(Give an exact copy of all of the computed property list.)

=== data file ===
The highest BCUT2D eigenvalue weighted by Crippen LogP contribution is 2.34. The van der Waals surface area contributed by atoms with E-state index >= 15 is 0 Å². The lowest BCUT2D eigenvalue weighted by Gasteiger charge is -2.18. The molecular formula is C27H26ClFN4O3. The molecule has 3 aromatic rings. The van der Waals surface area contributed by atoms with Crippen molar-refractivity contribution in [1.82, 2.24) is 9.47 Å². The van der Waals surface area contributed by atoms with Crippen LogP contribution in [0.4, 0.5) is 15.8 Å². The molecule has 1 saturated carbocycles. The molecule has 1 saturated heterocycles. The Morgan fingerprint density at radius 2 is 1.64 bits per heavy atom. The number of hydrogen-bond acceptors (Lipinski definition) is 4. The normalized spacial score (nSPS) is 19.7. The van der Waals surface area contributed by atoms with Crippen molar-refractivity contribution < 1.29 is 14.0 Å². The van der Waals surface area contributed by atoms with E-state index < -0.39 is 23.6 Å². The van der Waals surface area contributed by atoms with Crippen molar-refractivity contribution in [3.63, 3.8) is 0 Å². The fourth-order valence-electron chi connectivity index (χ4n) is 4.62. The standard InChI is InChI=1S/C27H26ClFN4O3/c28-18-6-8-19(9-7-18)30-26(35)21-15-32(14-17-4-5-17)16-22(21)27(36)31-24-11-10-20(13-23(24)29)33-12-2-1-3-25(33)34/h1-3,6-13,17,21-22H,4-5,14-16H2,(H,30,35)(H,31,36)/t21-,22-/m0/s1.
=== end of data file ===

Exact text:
The highest BCUT2D eigenvalue weighted by Crippen LogP contribution is 2.34. The van der Waals surface area contributed by atoms with E-state index >= 15 is 0 Å². The lowest BCUT2D eigenvalue weighted by Gasteiger charge is -2.18. The molecular formula is C27H26ClFN4O3. The molecule has 3 aromatic rings. The van der Waals surface area contributed by atoms with Crippen molar-refractivity contribution in [1.82, 2.24) is 9.47 Å². The van der Waals surface area contributed by atoms with Crippen LogP contribution in [0.4, 0.5) is 15.8 Å². The molecule has 1 saturated carbocycles. The molecule has 1 saturated heterocycles. The Morgan fingerprint density at radius 2 is 1.64 bits per heavy atom. The number of hydrogen-bond acceptors (Lipinski definition) is 4. The normalized spacial score (nSPS) is 19.7. The van der Waals surface area contributed by atoms with Crippen molar-refractivity contribution < 1.29 is 14.0 Å². The van der Waals surface area contributed by atoms with E-state index < -0.39 is 23.6 Å². The van der Waals surface area contributed by atoms with Crippen molar-refractivity contribution in [3.63, 3.8) is 0 Å². The fourth-order valence-electron chi connectivity index (χ4n) is 4.62. The standard InChI is InChI=1S/C27H26ClFN4O3/c28-18-6-8-19(9-7-18)30-26(35)21-15-32(14-17-4-5-17)16-22(21)27(36)31-24-11-10-20(13-23(24)29)33-12-2-1-3-25(33)34/h1-3,6-13,17,21-22H,4-5,14-16H2,(H,30,35)(H,31,36)/t21-,22-/m0/s1.